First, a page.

Many long-term vacant properties have been in poor condition for years or even decades. Making clear that the municipality will enforce a higher standard for the condition of those properties is crucial to changing the culture and setting an expectation that the exteriors of all properties must be well tended and cared for. A progressive-discipline approach that imposes consistent penalties on properties that violate codes and increases fines and penalties over time is most effective. It is also essential to tailor tools and their penalties to the conditions of properties and the owners’ abilities to bring them into code compliance. The harshest fines and penalties should be reserved for absentee owners who have clear assets but refuse to invest in their properties. Harsh treatment of owners who lack sufficient resources may only cause them to walk away. Where properties are in poor condition partly or wholly because of their owners’ limited financial resources, assistance programs may be needed to facilitate repairs.
Four: Transfer Worst Properties to Responsible New Owners
When a property affects a community’s health and safety and remains in blighted condition despite regular fines and penalties, it may be time to transfer the property to a responsible new owner, using conservatorship, eminent domain, or another tool in this manual. Taking that step with even one property—the worst of the worst—has the benefit of creating a tangible threat that will encourage owners to improve other properties.
The challenges that vacant properties present have been with us for decades but resist easy solutions. Since 2003, the Housing Alliance has been working to increase the state-authorized tools to fight blight. Over the same decade, Pennsylvania municipalities have aggressively created and refined locally authorized tools. This manual attempts to provide information about each tool so as to create a catalog of potential strategies that municipalities can use to eliminate blight and bring vacant properties into productive reuse.
- The Tri-COG comprises the 41 member communities within the Steel Valley COG, Turtle Creek Valley COG, and Twin Rivers COG. The 41 communities are Braddock Borough, Braddock Hills Borough, Chalfant Borough, Churchill Borough, Clairton City, Dravosburg Borough, Duquesne City, East McKeesport Borough, East Pittsburgh Borough, Edgewood Borough, Elizabeth Borough, Forest Hills Borough, Forward Township, Glassport Borough, Homestead Borough, Liberty Borough, Lincoln Borough, McKeesport City, Monroeville Municipality, Munhall Borough, North Braddock Borough, North Versailles Township, Penn Hills Township, Pitcairn Borough, Plum Borough, Port Vue Borough, Rankin Borough, South Versailles Township, Swissvale Borough, Turtle Creek Borough, Versailles Borough, Wall Borough, West Elizabeth Borough, West Homestead Borough, West Mifflin Borough, West Newton Borough, Whitaker Borough, White Oak Borough, Wilkins Township, Wilkinsburg Borough, and Wilmerding Borough.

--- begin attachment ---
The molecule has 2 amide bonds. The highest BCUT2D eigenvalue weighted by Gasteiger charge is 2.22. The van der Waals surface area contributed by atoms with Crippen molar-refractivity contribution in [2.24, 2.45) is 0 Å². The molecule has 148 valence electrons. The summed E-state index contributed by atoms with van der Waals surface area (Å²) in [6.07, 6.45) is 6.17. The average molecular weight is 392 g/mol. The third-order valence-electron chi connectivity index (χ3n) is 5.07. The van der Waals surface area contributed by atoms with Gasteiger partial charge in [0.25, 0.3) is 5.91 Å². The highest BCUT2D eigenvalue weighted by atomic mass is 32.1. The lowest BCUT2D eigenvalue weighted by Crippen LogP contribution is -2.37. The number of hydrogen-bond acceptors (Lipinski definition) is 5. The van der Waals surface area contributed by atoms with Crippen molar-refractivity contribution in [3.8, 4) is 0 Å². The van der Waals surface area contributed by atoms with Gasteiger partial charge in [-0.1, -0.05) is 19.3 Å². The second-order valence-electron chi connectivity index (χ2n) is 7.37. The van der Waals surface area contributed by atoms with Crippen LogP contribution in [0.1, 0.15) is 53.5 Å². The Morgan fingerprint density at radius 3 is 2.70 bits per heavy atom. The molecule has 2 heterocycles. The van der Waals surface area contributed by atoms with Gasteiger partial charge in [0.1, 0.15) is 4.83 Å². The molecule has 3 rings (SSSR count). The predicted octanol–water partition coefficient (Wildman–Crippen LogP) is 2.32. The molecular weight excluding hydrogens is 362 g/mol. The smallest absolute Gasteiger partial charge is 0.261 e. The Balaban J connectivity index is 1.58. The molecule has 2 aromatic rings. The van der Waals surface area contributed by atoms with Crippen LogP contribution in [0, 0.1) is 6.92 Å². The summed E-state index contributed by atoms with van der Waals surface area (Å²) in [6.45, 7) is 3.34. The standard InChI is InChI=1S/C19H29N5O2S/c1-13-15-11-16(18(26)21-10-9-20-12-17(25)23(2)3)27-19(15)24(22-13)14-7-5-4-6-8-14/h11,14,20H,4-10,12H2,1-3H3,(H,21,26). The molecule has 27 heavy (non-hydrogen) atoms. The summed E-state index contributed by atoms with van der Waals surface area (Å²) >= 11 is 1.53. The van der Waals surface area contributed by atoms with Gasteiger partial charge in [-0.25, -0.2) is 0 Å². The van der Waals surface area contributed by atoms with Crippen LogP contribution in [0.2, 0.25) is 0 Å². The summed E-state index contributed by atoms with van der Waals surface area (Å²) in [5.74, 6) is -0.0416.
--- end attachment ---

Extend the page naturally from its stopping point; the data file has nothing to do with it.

- “Financial Impact of Blight on the Tri-COG Communities” (September 2013), http://www.housingalliancepa.org/node/1501.
- “Vacant Land Management in Philadelphia: The Costs of the Current System and the Benefits of Reform” (November 2010), http://may8consulting.com/pub_16.html.
- Executive Summary: Strategic Property Code Enforcement and Impacts on Surrounding Markets, The Reinvestment Fund (2014) http://www.rhls.org/wp-content/uploads/Strategic_Property_Code_Enforcement.pdf
- Susan M Wachter, Grace Wong (2008), “What Is a Tree Worth? Green City Strategies and Housing Prices”, Real Estate Economics, 2008, 213–239; Susan Wachter, The Determinants of Neighborhood Transformations in Philadelphia—Identification and Analysis: The New Kensington Pilot Study, The Wharton School, University of Pennsylvania (Spring 2005). http://www.kabaffiliates.org/uploadedFiles/KAB_Affiliates.org/Wharton%20Study%20NK%20final.pdf.
- Branas CC, Gracia N, Rubin D, Guo W: “Vacant Properties and Violence in Neighborhoods.” ISRN Public Health 2012: 1–23, 2012; Garvin E, Branas CC, Cannuscio CC: “Greening Vacant Lots to Reduce Violent Crime: A Randomized Controlled Trial.” Injury Prevention 18(5): 1–6, 2012.
- Garvin E, Branas CC, Keddem S, Sellman J, Cannuscio C: “More Than Just an Eyesore: Local Insights and Solutions on Vacant Land and Urban Health.” Journal of Urban Health 12(7): 9782-7, 2012; Branas CC, Cheney RA, MacDonald JM, Tam VW, Jackson TD, Ten Have TR: A Difference-in-Differences Analysis of Health, Safety, and Greening Vacant Urban Space. American Journal of Epidemiology 174: 1-11, 2011.